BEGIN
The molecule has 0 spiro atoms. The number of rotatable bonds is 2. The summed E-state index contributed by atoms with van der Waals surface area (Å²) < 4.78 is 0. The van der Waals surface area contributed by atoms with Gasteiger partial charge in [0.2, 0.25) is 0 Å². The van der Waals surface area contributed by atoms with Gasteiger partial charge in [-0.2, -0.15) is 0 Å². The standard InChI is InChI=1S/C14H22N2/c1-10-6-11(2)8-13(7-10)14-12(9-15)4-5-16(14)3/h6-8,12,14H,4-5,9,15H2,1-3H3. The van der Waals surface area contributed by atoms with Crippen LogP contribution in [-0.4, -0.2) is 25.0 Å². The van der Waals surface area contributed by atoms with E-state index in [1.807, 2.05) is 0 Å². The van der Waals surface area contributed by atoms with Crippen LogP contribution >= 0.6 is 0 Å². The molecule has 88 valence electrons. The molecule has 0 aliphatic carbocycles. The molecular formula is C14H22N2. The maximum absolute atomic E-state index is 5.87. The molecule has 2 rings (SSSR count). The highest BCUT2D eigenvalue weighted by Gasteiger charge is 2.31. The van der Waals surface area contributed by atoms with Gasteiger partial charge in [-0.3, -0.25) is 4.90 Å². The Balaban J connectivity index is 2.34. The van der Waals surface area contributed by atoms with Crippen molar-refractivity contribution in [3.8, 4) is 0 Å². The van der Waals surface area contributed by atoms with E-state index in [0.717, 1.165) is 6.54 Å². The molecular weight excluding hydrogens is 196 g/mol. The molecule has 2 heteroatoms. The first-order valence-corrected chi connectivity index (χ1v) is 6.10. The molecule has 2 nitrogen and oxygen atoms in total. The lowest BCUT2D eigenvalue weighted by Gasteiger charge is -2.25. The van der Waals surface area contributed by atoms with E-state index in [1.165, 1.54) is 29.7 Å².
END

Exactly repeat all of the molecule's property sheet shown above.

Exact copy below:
The molecule has 0 spiro atoms. The number of rotatable bonds is 2. The summed E-state index contributed by atoms with van der Waals surface area (Å²) < 4.78 is 0. The van der Waals surface area contributed by atoms with Gasteiger partial charge in [0.2, 0.25) is 0 Å². The van der Waals surface area contributed by atoms with Gasteiger partial charge in [-0.2, -0.15) is 0 Å². The standard InChI is InChI=1S/C14H22N2/c1-10-6-11(2)8-13(7-10)14-12(9-15)4-5-16(14)3/h6-8,12,14H,4-5,9,15H2,1-3H3. The van der Waals surface area contributed by atoms with Crippen LogP contribution in [-0.4, -0.2) is 25.0 Å². The van der Waals surface area contributed by atoms with E-state index in [1.807, 2.05) is 0 Å². The van der Waals surface area contributed by atoms with Crippen LogP contribution >= 0.6 is 0 Å². The molecule has 88 valence electrons. The molecule has 0 aliphatic carbocycles. The molecular formula is C14H22N2. The maximum absolute atomic E-state index is 5.87. The molecule has 2 rings (SSSR count). The highest BCUT2D eigenvalue weighted by Gasteiger charge is 2.31. The van der Waals surface area contributed by atoms with Gasteiger partial charge in [-0.3, -0.25) is 4.90 Å². The Balaban J connectivity index is 2.34. The van der Waals surface area contributed by atoms with Crippen molar-refractivity contribution in [3.8, 4) is 0 Å². The van der Waals surface area contributed by atoms with E-state index in [0.717, 1.165) is 6.54 Å². The molecular weight excluding hydrogens is 196 g/mol. The molecule has 2 heteroatoms. The first-order valence-corrected chi connectivity index (χ1v) is 6.10. The molecule has 2 nitrogen and oxygen atoms in total. The lowest BCUT2D eigenvalue weighted by Gasteiger charge is -2.25. The van der Waals surface area contributed by atoms with E-state index in [1.165, 1.54) is 29.7 Å².